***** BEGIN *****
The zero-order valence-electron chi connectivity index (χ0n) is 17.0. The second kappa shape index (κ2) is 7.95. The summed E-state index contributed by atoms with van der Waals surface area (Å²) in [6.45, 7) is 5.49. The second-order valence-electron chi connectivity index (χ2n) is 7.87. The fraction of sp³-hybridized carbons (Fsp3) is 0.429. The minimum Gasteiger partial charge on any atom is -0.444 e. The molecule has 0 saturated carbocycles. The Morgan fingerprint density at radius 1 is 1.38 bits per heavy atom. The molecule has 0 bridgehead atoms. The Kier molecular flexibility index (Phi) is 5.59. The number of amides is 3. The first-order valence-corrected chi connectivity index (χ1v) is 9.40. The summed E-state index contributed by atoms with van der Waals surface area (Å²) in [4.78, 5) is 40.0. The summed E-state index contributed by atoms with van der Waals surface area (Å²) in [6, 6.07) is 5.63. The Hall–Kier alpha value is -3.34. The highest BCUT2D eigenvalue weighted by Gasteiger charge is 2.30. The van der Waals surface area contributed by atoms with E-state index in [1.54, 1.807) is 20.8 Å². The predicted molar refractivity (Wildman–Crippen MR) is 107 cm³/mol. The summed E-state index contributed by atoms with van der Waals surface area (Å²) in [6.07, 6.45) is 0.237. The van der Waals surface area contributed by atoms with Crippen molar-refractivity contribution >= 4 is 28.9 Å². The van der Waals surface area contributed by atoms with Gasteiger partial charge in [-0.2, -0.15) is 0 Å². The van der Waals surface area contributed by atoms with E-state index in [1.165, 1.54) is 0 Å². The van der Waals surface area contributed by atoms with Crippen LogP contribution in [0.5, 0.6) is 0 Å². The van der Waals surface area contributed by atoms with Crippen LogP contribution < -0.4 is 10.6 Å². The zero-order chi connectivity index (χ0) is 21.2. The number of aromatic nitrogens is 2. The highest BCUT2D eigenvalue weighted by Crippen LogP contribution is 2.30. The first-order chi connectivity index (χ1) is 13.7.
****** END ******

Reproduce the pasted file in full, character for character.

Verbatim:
The zero-order valence-electron chi connectivity index (χ0n) is 17.0. The second kappa shape index (κ2) is 7.95. The summed E-state index contributed by atoms with van der Waals surface area (Å²) in [6.45, 7) is 5.49. The second-order valence-electron chi connectivity index (χ2n) is 7.87. The fraction of sp³-hybridized carbons (Fsp3) is 0.429. The minimum Gasteiger partial charge on any atom is -0.444 e. The molecule has 0 saturated carbocycles. The Morgan fingerprint density at radius 1 is 1.38 bits per heavy atom. The molecule has 0 bridgehead atoms. The Kier molecular flexibility index (Phi) is 5.59. The number of amides is 3. The first-order valence-corrected chi connectivity index (χ1v) is 9.40. The summed E-state index contributed by atoms with van der Waals surface area (Å²) in [4.78, 5) is 40.0. The summed E-state index contributed by atoms with van der Waals surface area (Å²) in [6, 6.07) is 5.63. The Hall–Kier alpha value is -3.34. The highest BCUT2D eigenvalue weighted by Gasteiger charge is 2.30. The van der Waals surface area contributed by atoms with E-state index in [1.54, 1.807) is 20.8 Å². The predicted molar refractivity (Wildman–Crippen MR) is 107 cm³/mol. The summed E-state index contributed by atoms with van der Waals surface area (Å²) in [6.07, 6.45) is 0.237. The van der Waals surface area contributed by atoms with Crippen molar-refractivity contribution >= 4 is 28.9 Å². The van der Waals surface area contributed by atoms with Gasteiger partial charge in [-0.2, -0.15) is 0 Å². The van der Waals surface area contributed by atoms with E-state index in [1.165, 1.54) is 0 Å². The van der Waals surface area contributed by atoms with Crippen LogP contribution in [0.5, 0.6) is 0 Å². The van der Waals surface area contributed by atoms with Crippen LogP contribution < -0.4 is 10.6 Å². The zero-order chi connectivity index (χ0) is 21.2. The number of aromatic nitrogens is 2. The highest BCUT2D eigenvalue weighted by Crippen LogP contribution is 2.30. The first-order chi connectivity index (χ1) is 13.7.